Medical quality assurance by Dr. Albrecht Nonnenmacher, MD at February 8, 2016

Obesity is becoming a global epidemic even though many populations still suffer from starvation and malnutrition. The World Health Organization (WHO) declares that the rate of obesity has nearly doubled between 1980 and 2008.

It also indicates that the condition affects young children to the point where 42 million preschoolers globally were discovered to be overweight in 2013. Being overweight at a young age often leads to obesity in adulthood.


Definition & Facts

Obesity is roughly defined as being 20 percent over an ideal weight. The National Institutes of Health (NIH) defines obesity as having a body mass index (BMI) of 30 or more. A BMI of 30 is approximately 30 pounds over an ideal weight. However, some people with a normal weight according to the BMI can have very little muscle and a higher ratio of fat that makes them susceptible to the same increased risks for metabolic syndromes and cardiovascular diseases, such as diabetes as the clinically obese.

The Centers for Disease Control (CDC) indicates that almost 35 percent of adults in the United States are obese. They also report that about 17 percent of children between the ages of 2 and 19 are obese. This accounts for a population of 78.6 million adults and 12.7 million children.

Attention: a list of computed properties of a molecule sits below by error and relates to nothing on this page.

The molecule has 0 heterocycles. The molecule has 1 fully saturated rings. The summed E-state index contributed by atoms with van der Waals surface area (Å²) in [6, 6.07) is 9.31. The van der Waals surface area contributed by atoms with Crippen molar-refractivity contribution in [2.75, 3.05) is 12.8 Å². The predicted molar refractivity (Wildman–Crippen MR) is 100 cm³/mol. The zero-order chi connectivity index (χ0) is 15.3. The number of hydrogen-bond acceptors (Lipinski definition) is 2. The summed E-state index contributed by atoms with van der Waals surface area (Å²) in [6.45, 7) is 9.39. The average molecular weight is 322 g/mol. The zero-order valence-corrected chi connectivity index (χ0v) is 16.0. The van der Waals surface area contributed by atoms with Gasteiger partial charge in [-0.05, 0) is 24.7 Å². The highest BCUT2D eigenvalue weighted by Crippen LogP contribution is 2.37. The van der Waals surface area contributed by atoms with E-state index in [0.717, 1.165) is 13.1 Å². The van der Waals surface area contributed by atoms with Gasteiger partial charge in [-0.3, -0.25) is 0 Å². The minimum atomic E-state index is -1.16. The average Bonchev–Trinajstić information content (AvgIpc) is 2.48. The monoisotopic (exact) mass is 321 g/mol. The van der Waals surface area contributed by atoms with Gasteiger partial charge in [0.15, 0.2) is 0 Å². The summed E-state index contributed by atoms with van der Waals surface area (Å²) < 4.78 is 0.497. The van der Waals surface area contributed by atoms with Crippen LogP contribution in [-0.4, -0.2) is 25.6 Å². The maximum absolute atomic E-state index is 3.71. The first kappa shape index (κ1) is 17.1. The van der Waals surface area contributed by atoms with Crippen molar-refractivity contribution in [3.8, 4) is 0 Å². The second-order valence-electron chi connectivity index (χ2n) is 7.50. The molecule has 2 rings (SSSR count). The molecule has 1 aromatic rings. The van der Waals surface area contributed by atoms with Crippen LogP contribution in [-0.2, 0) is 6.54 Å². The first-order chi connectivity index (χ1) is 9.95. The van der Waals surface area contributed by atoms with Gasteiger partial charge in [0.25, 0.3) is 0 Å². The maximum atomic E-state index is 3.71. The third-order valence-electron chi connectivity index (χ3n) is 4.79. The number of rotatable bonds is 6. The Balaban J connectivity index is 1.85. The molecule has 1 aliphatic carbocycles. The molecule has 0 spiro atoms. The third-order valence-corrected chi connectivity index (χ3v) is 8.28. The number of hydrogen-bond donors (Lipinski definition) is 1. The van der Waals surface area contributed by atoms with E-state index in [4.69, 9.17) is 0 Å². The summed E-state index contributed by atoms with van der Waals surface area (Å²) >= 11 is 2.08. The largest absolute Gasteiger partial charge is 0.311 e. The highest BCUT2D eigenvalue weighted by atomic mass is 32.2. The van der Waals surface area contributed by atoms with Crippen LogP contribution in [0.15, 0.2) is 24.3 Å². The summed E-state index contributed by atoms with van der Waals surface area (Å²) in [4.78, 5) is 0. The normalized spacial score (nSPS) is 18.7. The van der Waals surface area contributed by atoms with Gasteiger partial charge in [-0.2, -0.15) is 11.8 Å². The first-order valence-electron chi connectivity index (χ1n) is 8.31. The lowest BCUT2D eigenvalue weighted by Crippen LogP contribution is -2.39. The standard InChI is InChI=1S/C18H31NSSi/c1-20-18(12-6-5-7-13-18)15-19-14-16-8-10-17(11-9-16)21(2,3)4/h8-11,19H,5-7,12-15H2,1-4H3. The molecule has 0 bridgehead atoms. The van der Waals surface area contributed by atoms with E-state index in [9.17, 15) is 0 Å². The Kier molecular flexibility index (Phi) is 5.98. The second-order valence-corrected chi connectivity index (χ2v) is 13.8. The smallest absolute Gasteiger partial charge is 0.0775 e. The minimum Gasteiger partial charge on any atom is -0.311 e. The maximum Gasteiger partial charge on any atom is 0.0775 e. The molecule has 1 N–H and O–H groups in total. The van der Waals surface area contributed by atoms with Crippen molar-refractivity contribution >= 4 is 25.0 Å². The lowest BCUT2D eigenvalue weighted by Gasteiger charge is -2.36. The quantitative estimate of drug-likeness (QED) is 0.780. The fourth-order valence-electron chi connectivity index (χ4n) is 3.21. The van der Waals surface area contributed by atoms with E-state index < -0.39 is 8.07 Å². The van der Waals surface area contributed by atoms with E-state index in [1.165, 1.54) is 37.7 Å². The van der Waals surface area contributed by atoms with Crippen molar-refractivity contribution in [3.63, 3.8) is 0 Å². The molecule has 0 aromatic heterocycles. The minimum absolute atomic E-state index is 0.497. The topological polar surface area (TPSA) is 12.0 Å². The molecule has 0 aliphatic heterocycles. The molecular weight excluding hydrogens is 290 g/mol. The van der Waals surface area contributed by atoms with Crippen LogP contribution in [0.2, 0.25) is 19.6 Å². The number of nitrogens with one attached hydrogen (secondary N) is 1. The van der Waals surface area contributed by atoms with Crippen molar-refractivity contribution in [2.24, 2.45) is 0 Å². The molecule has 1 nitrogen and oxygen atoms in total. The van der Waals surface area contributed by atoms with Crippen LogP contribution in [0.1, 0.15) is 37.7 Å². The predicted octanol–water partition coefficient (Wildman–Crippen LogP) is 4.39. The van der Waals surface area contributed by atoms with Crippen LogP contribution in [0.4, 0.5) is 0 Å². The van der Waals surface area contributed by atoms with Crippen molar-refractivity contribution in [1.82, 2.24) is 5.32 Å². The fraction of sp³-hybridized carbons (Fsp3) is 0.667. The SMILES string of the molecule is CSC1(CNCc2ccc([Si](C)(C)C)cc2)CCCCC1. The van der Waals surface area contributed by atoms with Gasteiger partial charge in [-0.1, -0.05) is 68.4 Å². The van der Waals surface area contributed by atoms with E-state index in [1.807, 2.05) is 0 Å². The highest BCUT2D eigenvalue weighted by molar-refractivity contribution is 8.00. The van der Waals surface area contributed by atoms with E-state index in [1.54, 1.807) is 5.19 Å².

Obesity used to be a condition that was only obtainable by the wealthy due to their increased access to rich food resources. High calorie processed and fast foods along with an increase in sedentary living has increased the prevalence of obesity in adults and children in both the middle and low-income groups.

Symptoms & Complaints

Symptoms of obesity usually progress as weight from body fat increases. Age is also a factor as young bodies can often compensate for the physical and metabolic stresses that obesity causes.

Symptoms are subjective and expressed by patients. Symptoms of obesity usually begin with early fatigue in exercise, walking up stairs and other physical activities. Typical complaints as obesity and age increase are joint pain, depression, and social problems.

Obesity is linked to serious medical conditions such as diabetes, cardiovascular disease, obstructive sleep apnea, cancer, stroke, hypertension (high blood pressure), gout, asthma and arthritis.


Obesity is primarily caused by the daily consumption of more calories than are burned. It is not the quantity of food but the caloric density and the amount of daily activity that is at the root cause. People who have high activity levels can consume more calories in a day than those who are sedentary without gaining weight.

The modern technological age has more adults and children leading mostly sedentary lives with little to no weight-bearing exercise or aerobic exercise. Therefore, what may be a normal meal for a younger person with a physically demanding job is excessive for a middle-aged person working in an office cubicle.